Cluster X-ray luminosity–temperature relation at z≳ 1.5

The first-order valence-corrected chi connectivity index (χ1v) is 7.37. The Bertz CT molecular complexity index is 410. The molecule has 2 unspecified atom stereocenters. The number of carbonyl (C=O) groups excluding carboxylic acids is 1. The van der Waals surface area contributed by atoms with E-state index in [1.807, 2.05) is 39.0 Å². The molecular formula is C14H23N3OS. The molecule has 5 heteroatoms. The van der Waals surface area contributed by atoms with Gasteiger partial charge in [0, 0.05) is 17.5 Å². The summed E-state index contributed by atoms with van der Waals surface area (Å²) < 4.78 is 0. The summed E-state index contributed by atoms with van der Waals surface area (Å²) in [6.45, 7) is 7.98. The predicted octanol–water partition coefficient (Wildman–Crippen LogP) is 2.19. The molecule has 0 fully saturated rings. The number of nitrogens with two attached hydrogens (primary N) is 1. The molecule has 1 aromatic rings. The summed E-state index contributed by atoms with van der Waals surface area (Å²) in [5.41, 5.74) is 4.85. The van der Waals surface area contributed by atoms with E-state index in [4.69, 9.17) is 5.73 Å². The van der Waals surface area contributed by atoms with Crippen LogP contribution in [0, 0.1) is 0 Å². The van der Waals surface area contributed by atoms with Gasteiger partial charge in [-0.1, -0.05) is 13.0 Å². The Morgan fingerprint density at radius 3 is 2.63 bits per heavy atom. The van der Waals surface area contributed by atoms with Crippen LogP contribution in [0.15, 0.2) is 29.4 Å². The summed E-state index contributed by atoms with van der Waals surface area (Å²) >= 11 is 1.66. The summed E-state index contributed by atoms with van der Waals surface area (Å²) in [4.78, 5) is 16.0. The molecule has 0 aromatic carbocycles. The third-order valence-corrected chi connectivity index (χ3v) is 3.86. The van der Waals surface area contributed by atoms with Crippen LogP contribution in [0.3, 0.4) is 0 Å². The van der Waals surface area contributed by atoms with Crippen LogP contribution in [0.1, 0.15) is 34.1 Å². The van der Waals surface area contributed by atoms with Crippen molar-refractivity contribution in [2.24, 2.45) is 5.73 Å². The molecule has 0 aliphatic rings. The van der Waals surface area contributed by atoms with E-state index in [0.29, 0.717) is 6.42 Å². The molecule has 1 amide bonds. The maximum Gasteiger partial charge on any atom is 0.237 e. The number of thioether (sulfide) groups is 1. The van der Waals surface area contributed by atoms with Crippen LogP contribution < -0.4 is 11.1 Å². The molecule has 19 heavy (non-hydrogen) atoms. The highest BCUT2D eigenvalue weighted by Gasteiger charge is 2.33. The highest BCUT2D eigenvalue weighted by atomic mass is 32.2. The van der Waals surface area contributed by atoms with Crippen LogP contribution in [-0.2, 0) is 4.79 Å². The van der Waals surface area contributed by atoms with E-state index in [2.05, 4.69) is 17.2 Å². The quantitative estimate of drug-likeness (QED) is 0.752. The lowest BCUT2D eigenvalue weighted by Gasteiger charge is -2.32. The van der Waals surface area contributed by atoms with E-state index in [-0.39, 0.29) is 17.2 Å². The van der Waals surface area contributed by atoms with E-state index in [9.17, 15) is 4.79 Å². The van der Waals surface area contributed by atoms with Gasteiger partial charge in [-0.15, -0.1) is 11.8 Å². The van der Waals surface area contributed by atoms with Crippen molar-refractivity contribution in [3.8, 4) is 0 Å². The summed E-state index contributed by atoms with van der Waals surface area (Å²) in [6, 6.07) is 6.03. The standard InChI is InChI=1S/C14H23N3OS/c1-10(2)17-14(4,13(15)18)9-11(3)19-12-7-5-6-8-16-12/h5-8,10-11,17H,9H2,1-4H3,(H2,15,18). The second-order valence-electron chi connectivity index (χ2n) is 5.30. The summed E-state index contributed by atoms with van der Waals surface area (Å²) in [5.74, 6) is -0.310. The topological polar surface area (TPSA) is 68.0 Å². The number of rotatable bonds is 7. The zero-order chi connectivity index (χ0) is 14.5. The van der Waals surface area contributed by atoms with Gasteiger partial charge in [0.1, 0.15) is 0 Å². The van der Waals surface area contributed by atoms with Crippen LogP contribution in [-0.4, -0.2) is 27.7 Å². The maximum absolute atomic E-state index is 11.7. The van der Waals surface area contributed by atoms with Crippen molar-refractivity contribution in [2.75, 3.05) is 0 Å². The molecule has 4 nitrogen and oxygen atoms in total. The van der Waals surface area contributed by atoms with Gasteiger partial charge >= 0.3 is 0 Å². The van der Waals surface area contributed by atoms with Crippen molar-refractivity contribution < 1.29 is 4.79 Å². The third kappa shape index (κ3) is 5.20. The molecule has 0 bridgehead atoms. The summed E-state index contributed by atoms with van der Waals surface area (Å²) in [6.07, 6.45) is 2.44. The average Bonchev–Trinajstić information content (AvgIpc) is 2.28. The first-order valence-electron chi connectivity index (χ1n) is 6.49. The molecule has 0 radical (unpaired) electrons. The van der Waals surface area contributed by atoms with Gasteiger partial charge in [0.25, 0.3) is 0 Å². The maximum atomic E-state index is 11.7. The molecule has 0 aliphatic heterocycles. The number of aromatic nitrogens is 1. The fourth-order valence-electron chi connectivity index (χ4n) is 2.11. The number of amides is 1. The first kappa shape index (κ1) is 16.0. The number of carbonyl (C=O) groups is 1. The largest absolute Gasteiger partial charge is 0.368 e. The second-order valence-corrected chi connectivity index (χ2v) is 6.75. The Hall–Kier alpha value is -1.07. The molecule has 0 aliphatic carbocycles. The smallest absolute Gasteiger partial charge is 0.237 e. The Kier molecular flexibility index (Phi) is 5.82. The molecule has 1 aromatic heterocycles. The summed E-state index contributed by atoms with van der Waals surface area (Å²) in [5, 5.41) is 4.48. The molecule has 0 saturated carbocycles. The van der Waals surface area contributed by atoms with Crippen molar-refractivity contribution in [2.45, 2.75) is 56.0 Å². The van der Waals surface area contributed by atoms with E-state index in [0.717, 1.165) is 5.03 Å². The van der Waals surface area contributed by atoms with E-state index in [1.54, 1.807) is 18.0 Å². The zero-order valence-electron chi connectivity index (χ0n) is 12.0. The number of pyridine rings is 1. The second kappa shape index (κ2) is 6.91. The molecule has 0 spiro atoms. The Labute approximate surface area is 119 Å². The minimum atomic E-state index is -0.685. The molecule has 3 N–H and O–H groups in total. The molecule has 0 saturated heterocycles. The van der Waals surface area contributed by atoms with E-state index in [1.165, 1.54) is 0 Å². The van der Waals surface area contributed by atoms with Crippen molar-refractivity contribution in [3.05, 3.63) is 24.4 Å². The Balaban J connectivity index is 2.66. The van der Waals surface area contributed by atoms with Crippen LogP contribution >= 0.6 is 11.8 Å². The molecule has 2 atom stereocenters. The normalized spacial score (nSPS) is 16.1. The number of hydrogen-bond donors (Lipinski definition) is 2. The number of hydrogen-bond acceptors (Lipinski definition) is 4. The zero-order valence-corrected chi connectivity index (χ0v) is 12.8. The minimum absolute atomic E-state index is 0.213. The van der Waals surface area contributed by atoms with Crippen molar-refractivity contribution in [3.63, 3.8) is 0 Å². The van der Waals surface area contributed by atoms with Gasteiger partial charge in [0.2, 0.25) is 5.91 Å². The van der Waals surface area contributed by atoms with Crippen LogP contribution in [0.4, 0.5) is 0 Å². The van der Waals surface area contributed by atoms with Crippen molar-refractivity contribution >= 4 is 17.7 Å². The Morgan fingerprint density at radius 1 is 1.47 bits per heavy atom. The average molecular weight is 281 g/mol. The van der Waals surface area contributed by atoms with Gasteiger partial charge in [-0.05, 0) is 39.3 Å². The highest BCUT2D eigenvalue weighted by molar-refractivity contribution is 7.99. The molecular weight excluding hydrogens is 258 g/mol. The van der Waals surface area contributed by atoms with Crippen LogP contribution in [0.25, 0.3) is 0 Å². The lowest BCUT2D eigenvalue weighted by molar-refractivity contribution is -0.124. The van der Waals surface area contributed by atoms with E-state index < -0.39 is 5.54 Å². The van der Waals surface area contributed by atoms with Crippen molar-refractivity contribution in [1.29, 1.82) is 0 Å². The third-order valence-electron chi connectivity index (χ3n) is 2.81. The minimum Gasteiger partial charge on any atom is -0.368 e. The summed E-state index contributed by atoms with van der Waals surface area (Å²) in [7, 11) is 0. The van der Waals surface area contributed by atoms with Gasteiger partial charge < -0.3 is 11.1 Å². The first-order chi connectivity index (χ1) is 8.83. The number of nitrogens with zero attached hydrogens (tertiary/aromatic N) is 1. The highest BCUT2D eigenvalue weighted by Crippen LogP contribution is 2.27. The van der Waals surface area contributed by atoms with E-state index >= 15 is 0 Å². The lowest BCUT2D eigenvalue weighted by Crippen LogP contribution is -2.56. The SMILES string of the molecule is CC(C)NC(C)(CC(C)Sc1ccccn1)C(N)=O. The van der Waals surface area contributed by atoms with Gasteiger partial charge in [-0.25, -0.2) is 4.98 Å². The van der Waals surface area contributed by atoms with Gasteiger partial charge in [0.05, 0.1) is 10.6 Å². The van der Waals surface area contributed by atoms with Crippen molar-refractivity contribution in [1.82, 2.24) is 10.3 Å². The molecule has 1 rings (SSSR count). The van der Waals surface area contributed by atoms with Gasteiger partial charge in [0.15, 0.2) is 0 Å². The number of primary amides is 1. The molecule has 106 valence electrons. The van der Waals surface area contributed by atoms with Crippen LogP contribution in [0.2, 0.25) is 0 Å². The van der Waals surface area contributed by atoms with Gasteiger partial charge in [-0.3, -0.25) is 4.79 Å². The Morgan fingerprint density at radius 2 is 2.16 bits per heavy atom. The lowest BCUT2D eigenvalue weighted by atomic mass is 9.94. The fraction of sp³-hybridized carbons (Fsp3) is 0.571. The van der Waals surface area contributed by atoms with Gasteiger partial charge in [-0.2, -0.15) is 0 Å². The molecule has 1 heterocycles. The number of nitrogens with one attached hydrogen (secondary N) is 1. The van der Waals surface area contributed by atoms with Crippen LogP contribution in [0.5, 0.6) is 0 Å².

The evolution of the properties of the hot gas that fills the potential well of galaxy clusters is poorly known, since models are unable to give robust predictions, and observations lack a sufficient redshift leverage and are affected by selection effects. Here, with just two high-redshift, z≈ 1.8, clusters avoiding selection biases, we obtain a significant extension of the redshift range and we begin to constrain the possible evolution of the X-ray luminosity versus temperature relation. The two clusters, JKCS 041 at z= 2.2 and ISCS J1438+3414 at z= 1.41, are, respectively, the most distant and the second most distant clusters, overall, that can be used for studying scaling relations. Their location in the X-ray luminosity versus temperature plane, with an X-ray luminosity five times lower than expected, suggests at the 95 per cent confidence level that the evolution of the intracluster medium has not been self-similar in the last three-quarters of the age of the Universe. Our conclusion is reinforced by data on a third, X-ray-selected, high-redshift cluster, too faint for its temperature when compared to a sample of similarly selected objects. Our data suggest that non-gravitational effects, such as the baryon physics, influence the evolution of galaxy clusters. Precise knowledge of evolution is central for using galaxy clusters as cosmological probes in planned X-ray surveys, such as WFXT or JDEM.